Considerations for setting a daily plan for backpacking
1) When to get up - Usually it gets light outside after sunrise. Because most tents are made of (nylon) fabric, light is transmitted into the tent, so that's a pretty good alarm clock. Normally when backpacking it's common to go to bed earlier than if you are at home due to outside temperature being cooler, and due to a higher level of exertion hefting 35 pounds of backpack for several hours hiking. Thus going to bed at, say 10PM or 9PM, most people will be ready to get up at 7AM or earlier. Depending on which season the backpacking trip is taken in, will determine how cold it will be at sunrise and how early sunrise comes.
2) Prepare breakfast - When burning up a lot of calories, it's a good idea to eat first thing in the morning to keep your energy level up. As with all other food related concepts when backpacking, you want to keep the food out for as brief of a time as possible. Likewise, you want to clean up right after eating and as soon as possible. You want to handle all garbage and food related trash in the same manner as all food. Pack it in and pack it out. Don't want to train bears, mice, squirrels, rats, and other wildlife to come to the campsite looking for food even if you never plan to come back to that campsite. Do this for the future travelers that come through and for the wildlife. It's the right thing to do, and doesn't require much effort.
3) take down tent and pack everything up - Can't continue along the trail unless you are packed up.
4) break camp - check to make sure nothing is left behind. If a campfire was built, make sure that it's completely doused and cold before leaving it behind. It's better if you can also cover it over after it's cold so that it doesn't look like a campfire was ever there in the first place. It's even better if you never build a campfire in the first place. Less risk of starting a forest fire if the wind comes up and blows hot coals into nearby combustibles. Nobody knows when the wind will blow or how hard it will blow, and nobody really knows how combustible can be sometimes. It's a much greener practice to just use a camp stove instead of a campfire, more efficient too.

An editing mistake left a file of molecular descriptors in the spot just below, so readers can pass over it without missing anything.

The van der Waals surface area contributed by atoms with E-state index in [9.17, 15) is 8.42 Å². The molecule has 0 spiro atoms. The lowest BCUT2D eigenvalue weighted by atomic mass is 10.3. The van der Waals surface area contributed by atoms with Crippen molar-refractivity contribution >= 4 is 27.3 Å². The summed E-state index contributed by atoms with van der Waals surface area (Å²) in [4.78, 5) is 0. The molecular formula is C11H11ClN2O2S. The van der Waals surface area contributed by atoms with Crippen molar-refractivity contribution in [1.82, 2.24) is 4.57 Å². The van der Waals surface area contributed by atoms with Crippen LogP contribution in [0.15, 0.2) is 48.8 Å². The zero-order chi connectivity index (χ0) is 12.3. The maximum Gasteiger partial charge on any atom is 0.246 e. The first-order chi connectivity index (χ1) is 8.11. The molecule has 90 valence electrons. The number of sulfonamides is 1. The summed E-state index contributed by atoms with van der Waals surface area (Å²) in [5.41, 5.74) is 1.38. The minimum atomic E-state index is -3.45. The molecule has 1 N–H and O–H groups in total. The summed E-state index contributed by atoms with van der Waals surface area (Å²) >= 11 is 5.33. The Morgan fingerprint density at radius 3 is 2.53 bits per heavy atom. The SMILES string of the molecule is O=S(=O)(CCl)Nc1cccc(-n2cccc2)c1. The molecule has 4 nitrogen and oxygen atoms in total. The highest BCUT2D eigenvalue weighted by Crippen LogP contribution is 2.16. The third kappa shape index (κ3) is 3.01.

5) Hike - It's better to get the hiking over early in the day, to avoid the heat of mid afternoon, and so you'll have plenty of sunlight to put up camp when you get there.
6) Lunch - typically it's best to have energy bars or granola for lunch on the trail when you need a break. That way you don't need to unpack a stove or food or clean up, etc.
7) Set up camp - while you have good sunlight put up your tents and roll out air mattresses and sleeping bags.
8) filter water - It's a good idea to resolve the water supply issues for the next day the night before, so you're ready to go without filtering water hanging over your head. If there is no water at the campsite, then you'll have to filter your water enroute on the trail to your next destination.
9) Cook dinner - typically cooking dinner boils down to boiling water and combining water with dehydrated food, which takes less daylight than other activities such as setting up camp or filtering water. You can use a headlamp to complete this task. Also, you need to clean up right away, and put garbage and trash hoisted up between a couple trees with the food away from bears and other critters that would otherwise be attracted to the smells. This needs to be located at least 100 meters/yards from the campsite. Need to keep the campsite "food smell free".
10) Evening activity - if you're taking an evening hike or just stargazing, do that now.
11) Turn in for the night - Somewhere between 9PM and 11PM turn in for the night so you'll be able to sleep when you do turn in for the night.
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Last Update: April 28, 2015
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